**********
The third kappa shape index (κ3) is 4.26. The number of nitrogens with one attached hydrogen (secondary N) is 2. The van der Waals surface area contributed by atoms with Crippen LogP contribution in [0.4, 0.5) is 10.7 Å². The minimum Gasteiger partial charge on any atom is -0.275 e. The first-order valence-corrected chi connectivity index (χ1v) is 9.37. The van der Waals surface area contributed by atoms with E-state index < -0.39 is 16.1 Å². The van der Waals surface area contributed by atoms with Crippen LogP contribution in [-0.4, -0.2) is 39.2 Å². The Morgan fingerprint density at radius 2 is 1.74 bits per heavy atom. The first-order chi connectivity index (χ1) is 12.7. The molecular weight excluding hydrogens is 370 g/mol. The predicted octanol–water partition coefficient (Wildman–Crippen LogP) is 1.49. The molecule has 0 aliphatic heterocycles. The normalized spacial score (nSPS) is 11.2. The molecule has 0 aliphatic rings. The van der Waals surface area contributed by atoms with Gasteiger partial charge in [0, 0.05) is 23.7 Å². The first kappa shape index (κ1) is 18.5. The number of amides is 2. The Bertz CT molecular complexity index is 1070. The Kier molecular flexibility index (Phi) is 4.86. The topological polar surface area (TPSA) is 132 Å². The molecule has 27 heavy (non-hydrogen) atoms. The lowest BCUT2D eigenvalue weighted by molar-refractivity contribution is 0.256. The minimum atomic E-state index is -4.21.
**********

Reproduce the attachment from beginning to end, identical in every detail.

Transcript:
The third kappa shape index (κ3) is 4.26. The number of nitrogens with one attached hydrogen (secondary N) is 2. The van der Waals surface area contributed by atoms with Crippen LogP contribution in [0.4, 0.5) is 10.7 Å². The minimum Gasteiger partial charge on any atom is -0.275 e. The first-order valence-corrected chi connectivity index (χ1v) is 9.37. The van der Waals surface area contributed by atoms with E-state index < -0.39 is 16.1 Å². The van der Waals surface area contributed by atoms with Crippen LogP contribution in [-0.4, -0.2) is 39.2 Å². The Morgan fingerprint density at radius 2 is 1.74 bits per heavy atom. The first-order chi connectivity index (χ1) is 12.7. The molecular weight excluding hydrogens is 370 g/mol. The predicted octanol–water partition coefficient (Wildman–Crippen LogP) is 1.49. The molecule has 0 aliphatic heterocycles. The normalized spacial score (nSPS) is 11.2. The molecule has 0 aliphatic rings. The van der Waals surface area contributed by atoms with Gasteiger partial charge in [0, 0.05) is 23.7 Å². The first kappa shape index (κ1) is 18.5. The number of amides is 2. The Bertz CT molecular complexity index is 1070. The Kier molecular flexibility index (Phi) is 4.86. The topological polar surface area (TPSA) is 132 Å². The molecule has 27 heavy (non-hydrogen) atoms. The lowest BCUT2D eigenvalue weighted by molar-refractivity contribution is 0.256. The minimum atomic E-state index is -4.21.